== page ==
CARSON CITY, Nev. (BP)—Voters in Nevada and Arkansas took steps deemed contrary to and problematic for religious freedom in Nov. 8 midterm elections, while legalized marijuana passed in two of the five stares that considered it.

Nevada voters added gender identity and sexual orientation to freedoms protected in the state constitution with 57.11 percent of voters approving the Equality of Rights Amendment, Nevada Secretary of State Barbara Cegavske reported.

Arkansans appeared to have narrowly defeated a constitutional amendment that would have restricted the government from burdening religious freedom “even if the burden results from a rule of general applicability,” and limiting such actions to “the least restrictive means.” With 97.3 percent of the vote counted, Issue Number 3 or the Arkansas Religious Freedom Amendment was failing with 50.44 percent of voters opposing it, Arkansas Secretary of State John Thurston reported.

Among states that sought to legalize marijuana use, Maryland and Missouri approved the measure, while it failed in Arkansas, North Dakota and South Dakota.

The Nevada constitutional amendment, opposed by religious liberty advocates including the Alliance Defending Freedom (ADF), adds gender identity or expression and sexual orientation to a long list of protected rights including race, color, creed, sex, age, disability, ancestry and national origin.

The amendment opens the door to “government-mandated discrimination, inequality and coercion,” ADF has said of the measure, saying men who self-identify as women would be allowed to compete for spots on female sports teams, women’s scholarships and other opportunities specifically designated for women.

n Arkansas, the state sought to add a measure to the constitution that would provide freedoms enacted in the U.S. Religious Freedom Restoration Act (RFRA) of 1993 but were not applicable to states. At least 21 states have approved such measures since the U.S. Supreme Court ruled in 1997 that the RFRA did not apply to states, according to

J.D. “Sonny” Tucker, executive director of the Arkansas Baptist Convention, hailed the measure as “a great prescription to ensure the health of our society.”

“If passed, the amendment would elevate the language to the state constitution and help protect religious freedom for future generations from the whims and preferences of future elections or politics,” he told Baptist Press in advance of the vote. “It is my sincere hope that the voters of Arkansas value strong protection of religious freedom enough to pass Issue 3.”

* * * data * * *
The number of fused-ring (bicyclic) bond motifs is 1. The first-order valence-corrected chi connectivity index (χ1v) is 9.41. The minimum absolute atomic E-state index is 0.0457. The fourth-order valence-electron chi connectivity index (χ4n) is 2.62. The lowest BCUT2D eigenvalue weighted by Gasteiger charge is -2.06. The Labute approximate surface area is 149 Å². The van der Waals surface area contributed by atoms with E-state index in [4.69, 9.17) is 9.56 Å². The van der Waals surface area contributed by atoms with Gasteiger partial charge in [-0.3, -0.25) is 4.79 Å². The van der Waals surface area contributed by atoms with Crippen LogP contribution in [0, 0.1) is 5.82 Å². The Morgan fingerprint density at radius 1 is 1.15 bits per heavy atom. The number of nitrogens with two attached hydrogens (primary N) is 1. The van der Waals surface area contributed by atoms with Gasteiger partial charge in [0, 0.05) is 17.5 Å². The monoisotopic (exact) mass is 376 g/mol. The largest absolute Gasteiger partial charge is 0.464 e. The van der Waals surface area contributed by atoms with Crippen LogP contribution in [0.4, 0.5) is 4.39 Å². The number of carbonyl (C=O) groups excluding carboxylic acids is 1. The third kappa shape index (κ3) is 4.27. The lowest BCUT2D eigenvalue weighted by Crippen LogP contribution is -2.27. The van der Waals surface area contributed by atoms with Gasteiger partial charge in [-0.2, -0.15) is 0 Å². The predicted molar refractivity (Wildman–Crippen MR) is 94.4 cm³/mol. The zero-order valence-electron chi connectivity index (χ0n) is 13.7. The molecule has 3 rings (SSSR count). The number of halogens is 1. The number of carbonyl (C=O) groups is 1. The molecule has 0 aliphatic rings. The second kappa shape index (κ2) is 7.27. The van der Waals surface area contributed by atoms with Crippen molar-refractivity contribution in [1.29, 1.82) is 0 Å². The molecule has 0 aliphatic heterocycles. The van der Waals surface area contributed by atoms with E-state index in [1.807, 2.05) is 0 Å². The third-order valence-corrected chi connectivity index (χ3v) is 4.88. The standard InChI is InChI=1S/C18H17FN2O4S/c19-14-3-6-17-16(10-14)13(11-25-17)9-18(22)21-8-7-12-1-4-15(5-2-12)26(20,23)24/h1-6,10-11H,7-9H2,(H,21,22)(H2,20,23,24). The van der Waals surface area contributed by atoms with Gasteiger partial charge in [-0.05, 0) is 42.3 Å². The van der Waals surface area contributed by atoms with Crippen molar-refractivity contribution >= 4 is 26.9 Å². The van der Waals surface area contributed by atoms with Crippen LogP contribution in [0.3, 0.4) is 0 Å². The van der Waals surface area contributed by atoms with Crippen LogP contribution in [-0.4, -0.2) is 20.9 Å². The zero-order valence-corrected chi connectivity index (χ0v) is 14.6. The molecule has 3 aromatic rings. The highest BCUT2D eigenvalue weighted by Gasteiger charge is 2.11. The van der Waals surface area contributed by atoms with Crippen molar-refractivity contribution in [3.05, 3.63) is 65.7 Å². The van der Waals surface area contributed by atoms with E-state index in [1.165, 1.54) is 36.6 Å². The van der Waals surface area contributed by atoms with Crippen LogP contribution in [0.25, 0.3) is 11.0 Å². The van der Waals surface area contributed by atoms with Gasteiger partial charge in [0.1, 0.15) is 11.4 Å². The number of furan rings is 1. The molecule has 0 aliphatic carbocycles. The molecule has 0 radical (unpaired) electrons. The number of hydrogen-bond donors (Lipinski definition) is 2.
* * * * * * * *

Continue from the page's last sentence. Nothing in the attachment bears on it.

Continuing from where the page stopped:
Efforts to legalize adult use and possession of marijuana passed in Maryland with 65.54 percent of the vote, and in Missouri with 53.11 percent of the vote, according to unofficial election results from the respective secretaries of state.

The Missouri measure applies to adults over the age of 21, enacts a 6 percent tax on the retail price of recreational marijuana and allows persons convicted of certain marijuana-related offenses to petition for release from prison and have their records expunged, according to the measure.

Maryland’s law makes marijuana use legal for adults beginning in July 2023 and directs the Maryland legislature to pass laws for the use, distribution, regulation and taxation of the substance.

Efforts to legalize marijuana failed in Arkansas with 56.26 percent rejecting the measure, in North Dakota with 54.95 percent against and in South Dakota with 53 percent of voters rejecting the measure, according to the respective secretaries of state.

Five states—Alabama, Louisiana, Oregon, Tennessee and Vermont—sought to remove from their constitutions outdated racist language that authorizes slavery or involuntary servitude as punishment for crimes. All succeeded except Louisiana, according to election results from the respective states.

The Louisiana measure failed after its sponsor, Democratic State Rep. Edmond Jordan, urged voters to reject it because of the measure’s wording. The Louisiana Black Caucus and Democratic members of the state house also opposed the measure.

“Because of the ambiguity of how it was drafted, I’m asking that people vote against it, so that we can go and clean it up with the intent of bringing it back next year and making sure that the language is clear and unambiguous,” Ballotpedia quoted Jordan in advance of the vote. “Regardless of what happens, we’re going to have to bring it back to get it cleared up either way.”

In other statewide ballot questions:

  • Tennesseans, with 63 percent of the vote, removed an unenforced constitutional provision prohibiting clergy and priests from serving in the state legislature, Secretary of State Tre Hargett reported.
  • Californians rejected two gambling measures, with 70.1 percent of voters rejecting sports wagering on tribal lands and 83.3 percent of voters rejecting online sports wagering outside of tribal lands, California Secretary of State Shirley Weber reported.